Defined Contribution Plans, Defined Benefit Plans, and the Accumulation of Retirement Wealth
51 Pages Posted: 20 Oct 2006 Last revised: 3 Sep 2010
Date Written: October 2006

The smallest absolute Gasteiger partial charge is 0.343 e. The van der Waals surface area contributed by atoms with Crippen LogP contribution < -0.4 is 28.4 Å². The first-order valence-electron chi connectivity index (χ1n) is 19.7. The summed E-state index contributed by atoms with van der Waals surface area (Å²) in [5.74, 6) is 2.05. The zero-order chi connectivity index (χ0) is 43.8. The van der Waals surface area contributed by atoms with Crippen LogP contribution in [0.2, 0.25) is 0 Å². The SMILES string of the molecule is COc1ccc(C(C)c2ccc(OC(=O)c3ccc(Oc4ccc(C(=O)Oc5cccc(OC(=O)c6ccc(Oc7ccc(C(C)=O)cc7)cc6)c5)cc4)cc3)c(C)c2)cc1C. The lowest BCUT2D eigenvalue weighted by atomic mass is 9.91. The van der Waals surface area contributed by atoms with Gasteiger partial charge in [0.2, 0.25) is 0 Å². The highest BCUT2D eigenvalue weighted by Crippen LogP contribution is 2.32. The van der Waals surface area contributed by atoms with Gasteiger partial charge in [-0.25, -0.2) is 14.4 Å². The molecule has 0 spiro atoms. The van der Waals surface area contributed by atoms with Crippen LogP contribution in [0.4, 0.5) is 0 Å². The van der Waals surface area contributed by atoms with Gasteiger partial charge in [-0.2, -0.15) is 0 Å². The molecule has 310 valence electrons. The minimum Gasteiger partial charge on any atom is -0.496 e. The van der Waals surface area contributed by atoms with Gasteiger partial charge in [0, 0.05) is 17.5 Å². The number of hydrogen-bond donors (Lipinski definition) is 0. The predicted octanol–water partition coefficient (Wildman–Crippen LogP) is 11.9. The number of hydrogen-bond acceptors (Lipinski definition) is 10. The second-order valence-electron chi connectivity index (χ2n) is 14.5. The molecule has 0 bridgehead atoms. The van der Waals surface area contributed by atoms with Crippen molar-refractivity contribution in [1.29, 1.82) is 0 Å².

The private pension structure in the United States, once dominated by defined benefit (DB) plans, is currently divided between defined contribution (DC) and DB plans. Wealth accumulation in DC plans depends on the participant's contribution behavior and on financial market returns, while accumulation in DB plans is sensitive to a participant's labor market experience and to plan parameters. This paper simulates the distribution of retirement wealth, as well as the average level of such wealth, under representative DB and DC plans. The analysis considers the role of asset returns, earnings histories, and retirement plan characteristics using data from the Health and Retirement Study (HRS). To simulate wealth in DC plans, individuals are randomly assigned a share of wages that they and their employer contribute to the plan. The analysis considers several possible asset allocation strategies, with asset returns drawn from the historical return distribution. The DB plan simulations draw earnings histories from the HRS, and randomly assign each individual a pension plan drawn from a sample of large private and public defined benefit plans. The simulations yield distributions of both DC and DB wealth at retirement as well as estimates of the certainty-equivalent wealth associated with representative DB and DC pension structures. The results suggest that average retirement wealth accruals under current DC plans exceed average accruals under private sector DB plans, although the heterogeneity in both types of plans implies many deviations from this rule. The comparison of current DC plans with more generous public sector DB plans is less definitive, because public sector DB plans are more generous on average than their private sector counterparts. The ranking of the expected value of retirement wealth accruals, and the certainty equivalent of those accruals, for these two classes of plans is sensitive to assumptions about the asset allocation rules of the DC plan participant.
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